Thursday, March 13, 2014

Writing My Life Story

The great thing about the story of your life is that you are the protagonist. You are the center of the action. You are the one driving the narrative.

Until you become a parent, that is. When your children are young, you suddenly become only a supporting character in your own life story. Or at least I did.

In the story of my life,  I've been a child, a student, a professional, and a mom. When I was a child, my own needs and desires were all that mattered. As I grew up and became a student, my own need to excel drove the story. When I was a professional, my desire to move up a ladder I didn't necessarily want to climb controlled the narrative arc.

Then I became a mom, and the story wasn't about me at all. I ceased being all the things I had been before and became mostly my kids' mother.

Book and Tea - Flotsam of the Mind

I still remember the first time I was called "C's mom." When the pediatrician's office called to confirm my first child's two-week appointment, the caller asked if she was speaking to "C's mom." It sent a thrill through me to be identified in this new way. After a while, when I began to feel that's all I was, the name lost some of its luster.

Sometime during my son's first year of life, I got in touch with and old (boy)friend from high school. After a couple email conversations, he expressed concern that I was confiding too much and asked if everything was okay at home. I chuckled, assured him that my marriage was fine, and insisted I wasn't hitting on him. I was just thrilled to talk to someone who not only knew me before I was a mom but who didn't know me as a mom at all. Beneath the sleeplessness and the lactation, I was still in there.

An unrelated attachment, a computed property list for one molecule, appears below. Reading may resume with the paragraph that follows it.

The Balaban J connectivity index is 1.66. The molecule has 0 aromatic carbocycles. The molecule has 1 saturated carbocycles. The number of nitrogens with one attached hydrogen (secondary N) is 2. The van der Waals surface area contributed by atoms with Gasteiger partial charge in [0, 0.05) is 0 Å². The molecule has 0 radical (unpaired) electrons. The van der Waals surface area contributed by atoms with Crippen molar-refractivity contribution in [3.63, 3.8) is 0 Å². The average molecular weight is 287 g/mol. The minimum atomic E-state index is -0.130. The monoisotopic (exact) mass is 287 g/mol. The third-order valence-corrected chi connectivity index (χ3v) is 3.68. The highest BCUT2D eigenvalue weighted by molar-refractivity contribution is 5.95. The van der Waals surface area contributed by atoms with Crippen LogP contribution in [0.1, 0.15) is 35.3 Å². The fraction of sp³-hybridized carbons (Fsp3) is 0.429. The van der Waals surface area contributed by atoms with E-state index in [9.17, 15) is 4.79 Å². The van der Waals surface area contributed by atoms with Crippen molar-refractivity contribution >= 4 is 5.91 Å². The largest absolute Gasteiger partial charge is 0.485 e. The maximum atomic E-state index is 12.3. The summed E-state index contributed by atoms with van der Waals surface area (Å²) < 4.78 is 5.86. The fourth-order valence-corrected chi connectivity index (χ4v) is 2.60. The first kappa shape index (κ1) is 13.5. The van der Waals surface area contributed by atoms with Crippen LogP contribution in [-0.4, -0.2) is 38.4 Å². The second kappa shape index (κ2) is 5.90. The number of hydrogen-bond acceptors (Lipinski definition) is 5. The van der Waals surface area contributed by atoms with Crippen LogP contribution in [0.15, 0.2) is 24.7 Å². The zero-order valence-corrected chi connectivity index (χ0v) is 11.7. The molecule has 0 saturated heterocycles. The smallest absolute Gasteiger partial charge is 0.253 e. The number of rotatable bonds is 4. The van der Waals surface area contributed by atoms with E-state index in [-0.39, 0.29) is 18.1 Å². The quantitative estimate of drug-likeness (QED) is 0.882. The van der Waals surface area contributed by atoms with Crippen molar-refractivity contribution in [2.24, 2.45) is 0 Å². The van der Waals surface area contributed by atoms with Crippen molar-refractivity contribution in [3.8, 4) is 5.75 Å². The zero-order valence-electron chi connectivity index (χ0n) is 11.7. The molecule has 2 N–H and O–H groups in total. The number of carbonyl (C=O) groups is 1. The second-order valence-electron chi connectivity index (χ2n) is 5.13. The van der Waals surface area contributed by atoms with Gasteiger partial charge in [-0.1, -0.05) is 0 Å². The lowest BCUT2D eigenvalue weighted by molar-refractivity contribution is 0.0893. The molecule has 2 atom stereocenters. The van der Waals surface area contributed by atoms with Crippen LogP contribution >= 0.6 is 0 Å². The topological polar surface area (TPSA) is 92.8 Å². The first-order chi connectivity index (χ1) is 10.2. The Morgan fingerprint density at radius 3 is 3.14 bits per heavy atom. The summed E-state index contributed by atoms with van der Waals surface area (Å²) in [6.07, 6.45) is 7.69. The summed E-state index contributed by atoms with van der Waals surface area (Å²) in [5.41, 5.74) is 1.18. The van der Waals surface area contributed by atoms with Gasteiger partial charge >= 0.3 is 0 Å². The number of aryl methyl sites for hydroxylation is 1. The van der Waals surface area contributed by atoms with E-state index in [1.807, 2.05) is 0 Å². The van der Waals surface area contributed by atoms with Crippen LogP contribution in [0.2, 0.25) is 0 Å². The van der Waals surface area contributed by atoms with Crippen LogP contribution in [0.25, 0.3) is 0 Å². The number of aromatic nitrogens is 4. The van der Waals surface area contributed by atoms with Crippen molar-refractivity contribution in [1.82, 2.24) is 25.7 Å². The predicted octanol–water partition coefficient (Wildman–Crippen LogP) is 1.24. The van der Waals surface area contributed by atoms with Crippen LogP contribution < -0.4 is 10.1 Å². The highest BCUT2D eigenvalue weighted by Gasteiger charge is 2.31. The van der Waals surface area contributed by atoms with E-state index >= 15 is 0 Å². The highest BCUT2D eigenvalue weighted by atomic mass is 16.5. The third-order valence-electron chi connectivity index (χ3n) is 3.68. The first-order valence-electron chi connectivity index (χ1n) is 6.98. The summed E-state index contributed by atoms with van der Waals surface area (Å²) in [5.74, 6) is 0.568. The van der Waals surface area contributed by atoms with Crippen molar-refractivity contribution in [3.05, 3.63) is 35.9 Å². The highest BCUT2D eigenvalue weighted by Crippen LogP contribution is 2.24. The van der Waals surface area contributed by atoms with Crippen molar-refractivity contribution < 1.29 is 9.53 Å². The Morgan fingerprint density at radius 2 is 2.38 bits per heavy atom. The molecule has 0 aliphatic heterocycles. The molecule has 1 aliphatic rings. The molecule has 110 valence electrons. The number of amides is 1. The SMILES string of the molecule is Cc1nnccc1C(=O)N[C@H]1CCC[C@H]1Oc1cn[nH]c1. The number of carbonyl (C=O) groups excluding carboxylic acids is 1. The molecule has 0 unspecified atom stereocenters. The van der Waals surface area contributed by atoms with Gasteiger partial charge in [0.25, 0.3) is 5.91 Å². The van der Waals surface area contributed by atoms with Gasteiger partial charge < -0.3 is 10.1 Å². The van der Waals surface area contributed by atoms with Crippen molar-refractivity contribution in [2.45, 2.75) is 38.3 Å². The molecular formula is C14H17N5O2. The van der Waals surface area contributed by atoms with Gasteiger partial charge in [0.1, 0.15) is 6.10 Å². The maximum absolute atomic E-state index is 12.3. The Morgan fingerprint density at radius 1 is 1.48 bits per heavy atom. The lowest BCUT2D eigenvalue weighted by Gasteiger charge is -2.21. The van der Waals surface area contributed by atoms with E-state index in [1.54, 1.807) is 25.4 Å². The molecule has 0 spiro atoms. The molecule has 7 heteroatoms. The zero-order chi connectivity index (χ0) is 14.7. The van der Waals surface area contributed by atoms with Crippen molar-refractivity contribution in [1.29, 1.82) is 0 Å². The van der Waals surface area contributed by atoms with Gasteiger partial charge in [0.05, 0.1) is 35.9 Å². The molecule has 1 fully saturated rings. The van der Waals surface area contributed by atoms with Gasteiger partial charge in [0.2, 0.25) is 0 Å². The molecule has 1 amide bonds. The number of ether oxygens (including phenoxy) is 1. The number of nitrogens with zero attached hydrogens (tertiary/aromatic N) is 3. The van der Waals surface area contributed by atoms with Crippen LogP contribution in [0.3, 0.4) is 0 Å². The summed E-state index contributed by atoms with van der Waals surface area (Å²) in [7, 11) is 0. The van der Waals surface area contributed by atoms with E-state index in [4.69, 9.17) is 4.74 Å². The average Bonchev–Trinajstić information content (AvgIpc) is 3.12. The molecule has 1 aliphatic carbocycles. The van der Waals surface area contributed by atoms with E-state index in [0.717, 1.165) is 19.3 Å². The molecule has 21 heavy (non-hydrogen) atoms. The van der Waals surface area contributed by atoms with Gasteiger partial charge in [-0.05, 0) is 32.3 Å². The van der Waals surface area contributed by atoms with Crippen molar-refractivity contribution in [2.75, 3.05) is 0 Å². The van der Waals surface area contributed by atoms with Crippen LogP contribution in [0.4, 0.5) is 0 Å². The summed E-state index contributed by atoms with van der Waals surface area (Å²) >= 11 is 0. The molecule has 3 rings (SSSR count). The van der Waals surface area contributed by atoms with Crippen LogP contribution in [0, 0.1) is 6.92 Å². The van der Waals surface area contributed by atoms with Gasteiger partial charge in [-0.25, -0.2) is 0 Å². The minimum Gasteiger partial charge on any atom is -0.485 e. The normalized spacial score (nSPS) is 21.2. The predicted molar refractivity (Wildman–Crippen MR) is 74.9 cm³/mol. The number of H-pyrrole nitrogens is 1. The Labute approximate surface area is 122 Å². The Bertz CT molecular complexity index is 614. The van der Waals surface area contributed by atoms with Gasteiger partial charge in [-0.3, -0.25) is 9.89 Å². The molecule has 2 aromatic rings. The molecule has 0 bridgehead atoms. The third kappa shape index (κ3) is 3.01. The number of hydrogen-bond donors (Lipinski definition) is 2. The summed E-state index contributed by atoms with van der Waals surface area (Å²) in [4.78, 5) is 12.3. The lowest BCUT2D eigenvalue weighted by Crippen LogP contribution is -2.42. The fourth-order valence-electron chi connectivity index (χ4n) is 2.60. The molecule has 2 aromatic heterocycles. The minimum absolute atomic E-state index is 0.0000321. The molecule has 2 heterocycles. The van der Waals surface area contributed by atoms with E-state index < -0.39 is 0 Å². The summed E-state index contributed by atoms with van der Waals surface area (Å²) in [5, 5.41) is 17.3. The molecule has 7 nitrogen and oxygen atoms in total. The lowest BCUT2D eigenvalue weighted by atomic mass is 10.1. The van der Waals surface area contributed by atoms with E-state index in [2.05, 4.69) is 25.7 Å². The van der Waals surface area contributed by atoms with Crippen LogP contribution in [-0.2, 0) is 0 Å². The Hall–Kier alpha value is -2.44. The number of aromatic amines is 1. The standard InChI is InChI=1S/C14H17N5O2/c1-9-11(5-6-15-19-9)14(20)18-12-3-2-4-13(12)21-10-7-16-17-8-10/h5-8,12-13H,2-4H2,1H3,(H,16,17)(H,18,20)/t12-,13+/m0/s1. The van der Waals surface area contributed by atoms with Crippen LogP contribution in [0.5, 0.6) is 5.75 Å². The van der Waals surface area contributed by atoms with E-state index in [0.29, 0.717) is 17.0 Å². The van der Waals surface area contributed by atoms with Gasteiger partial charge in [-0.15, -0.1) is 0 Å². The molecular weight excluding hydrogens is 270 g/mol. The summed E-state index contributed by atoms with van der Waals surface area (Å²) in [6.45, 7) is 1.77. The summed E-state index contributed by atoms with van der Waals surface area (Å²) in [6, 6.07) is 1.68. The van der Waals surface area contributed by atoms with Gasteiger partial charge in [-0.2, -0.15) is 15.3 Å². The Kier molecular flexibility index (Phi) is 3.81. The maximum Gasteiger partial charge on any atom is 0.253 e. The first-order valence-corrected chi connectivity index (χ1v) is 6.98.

It got easier, and then my daughter arrived to start the cycle anew. The feeding, the sleeplessness, the need to respond to the baby's every immediate need. I had little time or energy to think about me.

My kids are now seven and ten, and they don't need me every minute of the day. It's time to return to my life story and see what happened to our hapless protagonist while she passively let the supporting cast control the narrative. It's time to assert control of my story and steer it in a new direction.

I can't wait to see what will happen next.

Each blogger in my blogging group is writing about her life story today: What is her story? Is it what she thought it would be? What's next? It's a great way to get to know some interesting writers. Please head over to Love Each Step and see what Heidi had to say, then follow the link-up at the bottom of her post to see what others had to say. I've already read a couple submissions, and I can tell you they come from the heart.


  1. Cynthia--

    This line: "I was just thrilled to talk to someone who not only knew me before I was a mom but who didn't know me as a mom at all. Beneath the sleeplessness and the lactation, I was still in there."

    That nails it. I remember feeling that distinctly with my daughter, my third baby. I feel like the last three years has been about climbing out of the sleeplessness and lactation and finding me in a way I never could after my first two.

    Thank you so much for being so honest and heartfelt!

    1. Thanks, Heidi. I feared this post might be read as saying that I dislike motherhood, which certainly is not the case. I am, however, thrilled to be out of the weeds of it. For the last two years, I've been dipping my toe in new waters that interest me (like blogging and photography) and have found that I'm a much happier person for it. Perhaps feeling subsumed by motherhood for those years made me want to create and express myself in a way I never had before.